In 2015, Apple's long-standing claim that Samsung infringed some of its design patents was upheld by an intermediate appeals court. But the feud wasn't over yet: Samsung still appealed the total damages it must pay Apple, and now the design world is eagerly awaiting the final verdict on the damages Samsung really owes for infringing on three design patents—currently being assessed by the Supreme Court.
For Samsung, the most damning of Apple's remaining design claims is comedically simple: that Samsung copied its arrangement of some colorful, rounded icons, four-wide, on the screen. Thanks largely to those rounded-corner icons, 19 Samsung products were found to infringe on Apple patents, and Samsung agreed to hand over $548 million of its total profits on infringing phones and tablets to Apple. Now, it's hoping the Supreme Court will decide that it owes a large portion—$399 million, to be exact—less than that.
How is this possible? How are a few icons potentially worth almost half a billion dollars, when courts threw out Apple’s other patent claims on watershed UX breakthroughs like slide-to-unlock, universal search, and autocomplete? Why isn’t Samung just on the hook for a few million bucks of licensing fees? The chaos is due to a century-long perfect storm of legal precedent that Sarah Burstein, associate professor at Oklahoma College of Law, walked us through. Burstein teaches intellectual property, trademark, copyright, and design law, and she's been following the Apple/Samsung case as closely as anyone.
"It’s a little bit of the Wild Wild West out there," says Burstein. Here’s a brief look at the fascinating patent rulings that brought us here.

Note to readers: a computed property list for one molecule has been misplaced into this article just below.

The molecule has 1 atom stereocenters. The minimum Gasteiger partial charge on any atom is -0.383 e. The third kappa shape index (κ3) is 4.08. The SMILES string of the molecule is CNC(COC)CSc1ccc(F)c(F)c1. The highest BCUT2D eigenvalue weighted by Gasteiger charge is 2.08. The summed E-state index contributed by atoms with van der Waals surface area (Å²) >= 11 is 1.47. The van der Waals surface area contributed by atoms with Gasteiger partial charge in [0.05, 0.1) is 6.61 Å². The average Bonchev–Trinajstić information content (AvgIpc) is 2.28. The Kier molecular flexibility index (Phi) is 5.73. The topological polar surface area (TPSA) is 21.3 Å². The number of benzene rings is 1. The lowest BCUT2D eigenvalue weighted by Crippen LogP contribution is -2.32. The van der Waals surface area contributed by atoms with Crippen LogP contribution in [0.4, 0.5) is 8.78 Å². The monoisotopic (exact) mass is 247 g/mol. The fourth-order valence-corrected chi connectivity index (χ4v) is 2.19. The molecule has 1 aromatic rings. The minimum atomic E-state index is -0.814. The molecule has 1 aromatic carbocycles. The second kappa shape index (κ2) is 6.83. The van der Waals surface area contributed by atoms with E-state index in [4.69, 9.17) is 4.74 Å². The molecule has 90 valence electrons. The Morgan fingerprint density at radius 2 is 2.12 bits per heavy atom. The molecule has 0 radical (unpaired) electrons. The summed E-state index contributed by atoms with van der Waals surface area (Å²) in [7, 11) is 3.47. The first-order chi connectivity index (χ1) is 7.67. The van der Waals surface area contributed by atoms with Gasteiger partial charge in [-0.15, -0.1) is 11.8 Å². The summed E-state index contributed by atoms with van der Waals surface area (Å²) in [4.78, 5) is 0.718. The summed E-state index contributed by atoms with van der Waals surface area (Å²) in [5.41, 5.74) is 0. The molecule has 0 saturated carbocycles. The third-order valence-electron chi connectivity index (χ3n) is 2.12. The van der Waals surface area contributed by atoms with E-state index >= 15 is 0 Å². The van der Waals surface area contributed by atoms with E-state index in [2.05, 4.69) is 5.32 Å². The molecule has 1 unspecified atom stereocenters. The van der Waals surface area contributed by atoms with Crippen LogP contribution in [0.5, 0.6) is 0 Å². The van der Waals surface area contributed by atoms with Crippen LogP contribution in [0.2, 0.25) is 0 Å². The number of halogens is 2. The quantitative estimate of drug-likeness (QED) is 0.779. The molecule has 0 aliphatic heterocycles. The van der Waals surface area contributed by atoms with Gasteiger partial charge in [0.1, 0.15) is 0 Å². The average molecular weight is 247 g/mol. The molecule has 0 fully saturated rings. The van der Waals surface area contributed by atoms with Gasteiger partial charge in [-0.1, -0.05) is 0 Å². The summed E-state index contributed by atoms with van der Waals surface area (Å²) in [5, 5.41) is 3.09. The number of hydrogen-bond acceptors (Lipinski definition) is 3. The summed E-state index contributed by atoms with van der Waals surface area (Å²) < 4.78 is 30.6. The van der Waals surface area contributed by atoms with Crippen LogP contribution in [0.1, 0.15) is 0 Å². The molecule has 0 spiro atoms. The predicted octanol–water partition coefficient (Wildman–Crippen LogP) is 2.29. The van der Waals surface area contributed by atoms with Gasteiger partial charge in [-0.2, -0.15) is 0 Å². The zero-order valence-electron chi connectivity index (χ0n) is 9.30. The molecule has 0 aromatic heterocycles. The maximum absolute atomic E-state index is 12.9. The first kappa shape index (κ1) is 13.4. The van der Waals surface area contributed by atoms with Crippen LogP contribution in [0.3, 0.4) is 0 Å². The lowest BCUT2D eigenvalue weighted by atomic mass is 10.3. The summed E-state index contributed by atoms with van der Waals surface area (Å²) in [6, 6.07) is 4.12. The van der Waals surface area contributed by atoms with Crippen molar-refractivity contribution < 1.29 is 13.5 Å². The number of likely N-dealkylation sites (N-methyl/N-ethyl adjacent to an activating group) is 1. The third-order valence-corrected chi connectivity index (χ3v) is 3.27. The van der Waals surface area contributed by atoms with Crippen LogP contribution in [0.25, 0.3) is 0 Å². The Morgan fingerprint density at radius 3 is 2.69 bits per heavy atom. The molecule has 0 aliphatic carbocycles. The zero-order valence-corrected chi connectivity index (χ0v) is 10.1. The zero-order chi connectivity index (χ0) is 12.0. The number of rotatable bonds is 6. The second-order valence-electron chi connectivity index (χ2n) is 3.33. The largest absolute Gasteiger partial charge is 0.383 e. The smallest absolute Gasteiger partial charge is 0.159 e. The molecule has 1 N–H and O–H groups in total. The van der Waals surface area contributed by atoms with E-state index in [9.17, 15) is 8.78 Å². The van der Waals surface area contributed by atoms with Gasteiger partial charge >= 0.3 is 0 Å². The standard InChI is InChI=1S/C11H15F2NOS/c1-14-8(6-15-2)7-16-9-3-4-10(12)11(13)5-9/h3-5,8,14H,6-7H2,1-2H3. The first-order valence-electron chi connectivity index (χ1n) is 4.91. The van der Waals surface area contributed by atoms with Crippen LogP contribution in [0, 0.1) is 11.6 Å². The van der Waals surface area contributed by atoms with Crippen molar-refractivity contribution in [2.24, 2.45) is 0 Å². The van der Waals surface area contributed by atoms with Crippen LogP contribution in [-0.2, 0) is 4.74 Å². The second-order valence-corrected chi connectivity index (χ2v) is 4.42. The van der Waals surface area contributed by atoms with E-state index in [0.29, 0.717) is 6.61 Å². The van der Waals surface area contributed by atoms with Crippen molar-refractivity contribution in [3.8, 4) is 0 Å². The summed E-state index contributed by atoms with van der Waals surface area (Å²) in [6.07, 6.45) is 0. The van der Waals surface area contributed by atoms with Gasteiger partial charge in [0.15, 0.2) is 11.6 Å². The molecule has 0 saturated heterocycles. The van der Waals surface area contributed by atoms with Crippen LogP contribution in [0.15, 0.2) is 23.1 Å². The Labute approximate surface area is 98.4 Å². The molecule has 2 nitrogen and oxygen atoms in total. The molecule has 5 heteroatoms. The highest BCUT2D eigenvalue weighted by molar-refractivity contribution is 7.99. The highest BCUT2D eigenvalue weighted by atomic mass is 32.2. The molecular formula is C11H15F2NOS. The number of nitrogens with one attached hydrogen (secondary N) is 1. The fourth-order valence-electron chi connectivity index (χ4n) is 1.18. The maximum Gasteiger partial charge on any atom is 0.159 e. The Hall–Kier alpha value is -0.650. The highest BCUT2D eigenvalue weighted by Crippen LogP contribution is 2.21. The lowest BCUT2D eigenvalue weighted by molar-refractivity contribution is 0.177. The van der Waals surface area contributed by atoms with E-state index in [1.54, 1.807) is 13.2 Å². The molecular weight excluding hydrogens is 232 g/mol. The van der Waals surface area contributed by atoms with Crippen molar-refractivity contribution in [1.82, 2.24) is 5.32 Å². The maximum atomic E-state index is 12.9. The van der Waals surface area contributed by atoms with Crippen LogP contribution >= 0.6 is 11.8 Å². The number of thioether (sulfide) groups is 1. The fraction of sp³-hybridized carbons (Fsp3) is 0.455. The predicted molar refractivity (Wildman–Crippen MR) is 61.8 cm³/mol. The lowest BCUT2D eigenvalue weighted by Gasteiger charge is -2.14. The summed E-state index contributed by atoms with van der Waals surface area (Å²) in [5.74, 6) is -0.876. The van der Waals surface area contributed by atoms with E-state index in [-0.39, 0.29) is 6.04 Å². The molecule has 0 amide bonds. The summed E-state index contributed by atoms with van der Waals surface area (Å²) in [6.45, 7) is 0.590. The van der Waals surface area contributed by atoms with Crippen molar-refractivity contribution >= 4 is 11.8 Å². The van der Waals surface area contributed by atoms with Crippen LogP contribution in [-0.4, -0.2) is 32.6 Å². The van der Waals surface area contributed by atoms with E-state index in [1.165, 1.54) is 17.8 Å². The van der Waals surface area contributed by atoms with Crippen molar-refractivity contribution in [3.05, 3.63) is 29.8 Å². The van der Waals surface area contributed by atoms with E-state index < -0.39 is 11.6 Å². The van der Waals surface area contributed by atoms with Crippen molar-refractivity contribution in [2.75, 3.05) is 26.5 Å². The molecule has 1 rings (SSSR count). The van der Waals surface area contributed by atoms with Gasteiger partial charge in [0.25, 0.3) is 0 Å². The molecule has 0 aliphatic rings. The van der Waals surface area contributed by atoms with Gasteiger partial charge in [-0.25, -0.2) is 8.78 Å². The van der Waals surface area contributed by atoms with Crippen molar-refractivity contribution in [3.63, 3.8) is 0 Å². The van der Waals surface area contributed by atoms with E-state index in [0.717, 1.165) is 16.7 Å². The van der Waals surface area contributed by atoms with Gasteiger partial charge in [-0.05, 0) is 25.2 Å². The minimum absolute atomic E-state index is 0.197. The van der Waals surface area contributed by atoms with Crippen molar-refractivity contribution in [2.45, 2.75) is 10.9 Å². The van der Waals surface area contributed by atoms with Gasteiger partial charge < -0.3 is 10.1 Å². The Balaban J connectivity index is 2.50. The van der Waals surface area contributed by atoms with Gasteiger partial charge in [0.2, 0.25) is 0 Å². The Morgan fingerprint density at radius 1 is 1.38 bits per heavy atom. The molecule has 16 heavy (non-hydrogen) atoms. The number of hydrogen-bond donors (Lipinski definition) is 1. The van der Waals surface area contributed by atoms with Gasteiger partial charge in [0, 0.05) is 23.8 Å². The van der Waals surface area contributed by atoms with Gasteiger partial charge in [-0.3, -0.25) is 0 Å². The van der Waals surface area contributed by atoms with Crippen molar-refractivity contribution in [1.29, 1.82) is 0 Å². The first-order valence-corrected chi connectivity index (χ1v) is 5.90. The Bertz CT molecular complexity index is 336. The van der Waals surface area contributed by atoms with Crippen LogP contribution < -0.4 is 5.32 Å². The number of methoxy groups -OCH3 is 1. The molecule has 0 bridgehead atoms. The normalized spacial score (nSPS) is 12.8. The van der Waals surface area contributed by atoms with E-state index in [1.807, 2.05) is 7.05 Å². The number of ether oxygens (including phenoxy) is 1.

For ages, the U.S. has offered what are called "utility patents"—a type of patent you’d seek to protect a novel function of a device. But for the first time, in 1842, the U.S. awards a new type of patent called a "design patent" to protect what it calls "ornamental" designs. Essentially, these design patents protect form rather than function. This year, a man named George Bruce gets the first design patent—for a typeface. A few decades later, French sculptor Auguste Bartholdi would file a design patent on the Statue of Liberty. Design patents are great, right?
In the late 1800s, the Connecticut carpet scene was hot, with many manufacturers and many copycats. John Dobson and James Dobson got caught in the act by three separate competitors, which filed three patent infringement suits against the design plagiarists.
But things got tricky. As Burstein puts it, the court recognized the Dobson carpets were copies, but "it's hard for [them] to tell how much of the value comes from the surface ornamentation versus the carpet itself." Where does ornamentation stop and the actual product begin? Carpet is complicated! The object essentially is the ornamentation of a unique pile. But the courts didn’t see it that way. So the three winning companies were only awarded nominal damages, or "legal speak for pretend," in Burstein’s words, because that ornamentation could be assigned no quantifiable value. The companies walked away with all of six cents for their efforts.
Orville H. Platt was a Connecticut state’s attorney-turned-senator who realized he’d better do something to protect his regional carpet industry. People couldn’t just go around stealing one another’s carpets! So he lobbied Congress and eventually led it to rewrite the Patent Act.
The updates were profoundly in favor of design patents. Now, an infringing design patent cost the infringer $250, or the complete profits of a product it was attached to. That’s right: If you put my patented side-view mirror on your car, I could claim all the profits of every single one of those cars you sold. But ultimately, that profit argument "didn’t get much action, because frankly, $250 was enough in most cases," says Burstein. The profit cut was often much less.